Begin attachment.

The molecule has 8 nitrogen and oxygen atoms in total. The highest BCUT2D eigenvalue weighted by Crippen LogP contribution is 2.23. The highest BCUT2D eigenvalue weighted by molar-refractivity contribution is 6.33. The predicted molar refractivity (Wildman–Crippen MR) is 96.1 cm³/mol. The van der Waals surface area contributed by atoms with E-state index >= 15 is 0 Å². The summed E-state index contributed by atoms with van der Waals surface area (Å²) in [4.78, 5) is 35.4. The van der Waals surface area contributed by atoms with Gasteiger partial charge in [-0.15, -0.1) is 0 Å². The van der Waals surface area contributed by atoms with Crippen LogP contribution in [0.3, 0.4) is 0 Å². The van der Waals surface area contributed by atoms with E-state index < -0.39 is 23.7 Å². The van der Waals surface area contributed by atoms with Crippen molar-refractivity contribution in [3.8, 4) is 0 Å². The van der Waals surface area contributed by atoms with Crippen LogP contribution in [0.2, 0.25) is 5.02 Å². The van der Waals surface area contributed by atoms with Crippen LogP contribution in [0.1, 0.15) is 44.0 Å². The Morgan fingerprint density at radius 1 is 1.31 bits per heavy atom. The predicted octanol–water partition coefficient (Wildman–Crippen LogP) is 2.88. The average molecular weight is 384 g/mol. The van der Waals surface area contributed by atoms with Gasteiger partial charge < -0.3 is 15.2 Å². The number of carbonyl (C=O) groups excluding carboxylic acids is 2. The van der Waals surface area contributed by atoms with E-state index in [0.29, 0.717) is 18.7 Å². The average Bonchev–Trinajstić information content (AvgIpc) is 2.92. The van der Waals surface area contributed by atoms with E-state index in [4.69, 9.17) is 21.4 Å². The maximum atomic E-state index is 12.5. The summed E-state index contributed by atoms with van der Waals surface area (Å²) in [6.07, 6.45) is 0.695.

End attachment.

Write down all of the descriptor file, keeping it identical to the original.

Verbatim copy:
The molecule has 8 nitrogen and oxygen atoms in total. The highest BCUT2D eigenvalue weighted by Crippen LogP contribution is 2.23. The highest BCUT2D eigenvalue weighted by molar-refractivity contribution is 6.33. The predicted molar refractivity (Wildman–Crippen MR) is 96.1 cm³/mol. The van der Waals surface area contributed by atoms with E-state index >= 15 is 0 Å². The summed E-state index contributed by atoms with van der Waals surface area (Å²) in [4.78, 5) is 35.4. The van der Waals surface area contributed by atoms with Gasteiger partial charge in [-0.15, -0.1) is 0 Å². The van der Waals surface area contributed by atoms with Crippen LogP contribution in [0.3, 0.4) is 0 Å². The van der Waals surface area contributed by atoms with E-state index < -0.39 is 23.7 Å². The van der Waals surface area contributed by atoms with Crippen molar-refractivity contribution in [3.8, 4) is 0 Å². The van der Waals surface area contributed by atoms with Crippen LogP contribution in [0.2, 0.25) is 5.02 Å². The van der Waals surface area contributed by atoms with Crippen LogP contribution in [0.1, 0.15) is 44.0 Å². The Morgan fingerprint density at radius 1 is 1.31 bits per heavy atom. The predicted octanol–water partition coefficient (Wildman–Crippen LogP) is 2.88. The average molecular weight is 384 g/mol. The van der Waals surface area contributed by atoms with Gasteiger partial charge < -0.3 is 15.2 Å². The number of carbonyl (C=O) groups excluding carboxylic acids is 2. The van der Waals surface area contributed by atoms with E-state index in [0.29, 0.717) is 18.7 Å². The average Bonchev–Trinajstić information content (AvgIpc) is 2.92. The van der Waals surface area contributed by atoms with E-state index in [4.69, 9.17) is 21.4 Å². The maximum atomic E-state index is 12.5. The summed E-state index contributed by atoms with van der Waals surface area (Å²) in [6.07, 6.45) is 0.695.